I had a phone call from a rather irate property owner demanding that Dennis appeal the recently adopted flood maps. I tried to explain that we had little scientific evidence to suggest that the maps were inaccurate. In fact, in the part of town the caller was from, there was little change in the elevation of the flood waters. Predominantly what had occurred was the water elevation was carried to the appropriate ground elevation.
On the old maps, the flood waters for a number of areas were illustrated as stopping at ground elevations well below the anticipated flood elevation. I pointed this out in an earlier post looking at Old Wharf Road in the vicinity of Camper’s Haven. In thar post I had noted that flood waters predicted to be at 12 feet above sea level mysteriously stop at Old Wharf Road, which is at elevation 5. In actuality, Hurricane Edna, in 1954, redesigned the cottage layout at Chase’s Ocean Grove north of Old Wharf Road.
The new maps carry the flood waters to approximately the correct areas. Our flyover illustrates a close correlation between the flood map and ground elevation in the neighborhood the call came from. Our flyover places the flood elevation relatively close to the home.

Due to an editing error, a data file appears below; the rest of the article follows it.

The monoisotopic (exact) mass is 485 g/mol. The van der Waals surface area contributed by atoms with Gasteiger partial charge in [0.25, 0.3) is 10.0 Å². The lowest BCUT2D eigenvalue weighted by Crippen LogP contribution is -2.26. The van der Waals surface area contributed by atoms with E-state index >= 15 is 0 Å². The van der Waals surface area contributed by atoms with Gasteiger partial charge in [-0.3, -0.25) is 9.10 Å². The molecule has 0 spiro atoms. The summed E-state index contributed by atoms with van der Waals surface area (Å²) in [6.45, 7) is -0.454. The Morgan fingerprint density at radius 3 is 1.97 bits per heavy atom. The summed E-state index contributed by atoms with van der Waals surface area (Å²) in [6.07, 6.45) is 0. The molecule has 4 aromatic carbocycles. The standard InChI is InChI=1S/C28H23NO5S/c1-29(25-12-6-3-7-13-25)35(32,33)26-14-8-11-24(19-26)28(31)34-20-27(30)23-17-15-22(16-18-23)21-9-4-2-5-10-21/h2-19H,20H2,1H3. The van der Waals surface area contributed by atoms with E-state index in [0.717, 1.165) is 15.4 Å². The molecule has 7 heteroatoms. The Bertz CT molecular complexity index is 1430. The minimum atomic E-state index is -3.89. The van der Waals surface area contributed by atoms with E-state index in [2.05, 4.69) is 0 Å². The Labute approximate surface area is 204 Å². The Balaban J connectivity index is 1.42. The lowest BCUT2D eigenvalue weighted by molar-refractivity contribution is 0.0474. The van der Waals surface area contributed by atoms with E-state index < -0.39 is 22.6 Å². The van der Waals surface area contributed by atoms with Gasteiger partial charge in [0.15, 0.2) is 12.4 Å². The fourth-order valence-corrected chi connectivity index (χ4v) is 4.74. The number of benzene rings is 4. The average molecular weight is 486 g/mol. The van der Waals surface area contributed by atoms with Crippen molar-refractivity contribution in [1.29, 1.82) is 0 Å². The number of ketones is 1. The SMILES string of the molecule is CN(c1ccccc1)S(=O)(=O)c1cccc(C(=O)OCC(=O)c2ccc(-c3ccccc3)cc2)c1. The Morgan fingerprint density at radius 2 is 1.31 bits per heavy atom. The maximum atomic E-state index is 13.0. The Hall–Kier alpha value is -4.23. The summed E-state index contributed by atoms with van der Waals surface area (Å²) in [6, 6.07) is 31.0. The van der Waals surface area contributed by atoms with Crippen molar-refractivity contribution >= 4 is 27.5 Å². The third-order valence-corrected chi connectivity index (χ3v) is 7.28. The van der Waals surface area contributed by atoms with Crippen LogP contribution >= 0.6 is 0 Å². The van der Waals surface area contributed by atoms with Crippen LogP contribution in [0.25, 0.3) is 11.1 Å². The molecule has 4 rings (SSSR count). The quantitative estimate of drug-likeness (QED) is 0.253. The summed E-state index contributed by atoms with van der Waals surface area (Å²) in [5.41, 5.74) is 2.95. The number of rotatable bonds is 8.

Here’s the rub. Flood elevations are stated in whole numbers. The actual flood elevation could be anywhere from half a foot lower to half a foot higher than the level stated on the map. The flood boundary follows a boundary based upon the model’s flood elevation transect.
Taking Base Flood Elevation 10 as a for instance, the flood elevation where the call came from. The transect places the true flood elevation as 10.4 feet. Rounded down, this results in the map stating BFE 10. Thus, for the neighborhood in question, the flood boundary extends further inland than our own mapped elevation 10.
This has an interesting ramification for flood insurance. Insurance companies base the risk upon the map, the elevation stated on the map AND the elevation certificate. The elevation certificate states the base flood elevation in the whole number. Thus, a 10.4 true flood elevation, becomes 10 feet for insurance purposes. A house could show the flood zone line pass through it and, for insurance purposes, be considered low or no risk if the elevation certificate showed the lowest land area adjacent to the house to be 10.1 feet (ie above flood elevation 10 feet), even though the true flood water elevation is 10.4 feet.
In the end, the more we learn about flood elevations, our own land forms and how all of this comes together, the less basis we have to challenge the rationale behind the flood maps.
One last thought, a one inch rise in water levels in the neighborhood in question, and the base flood elevation wound round up to 11 feet rather than down to ten feet. As with many things, it truly is a matter of inches.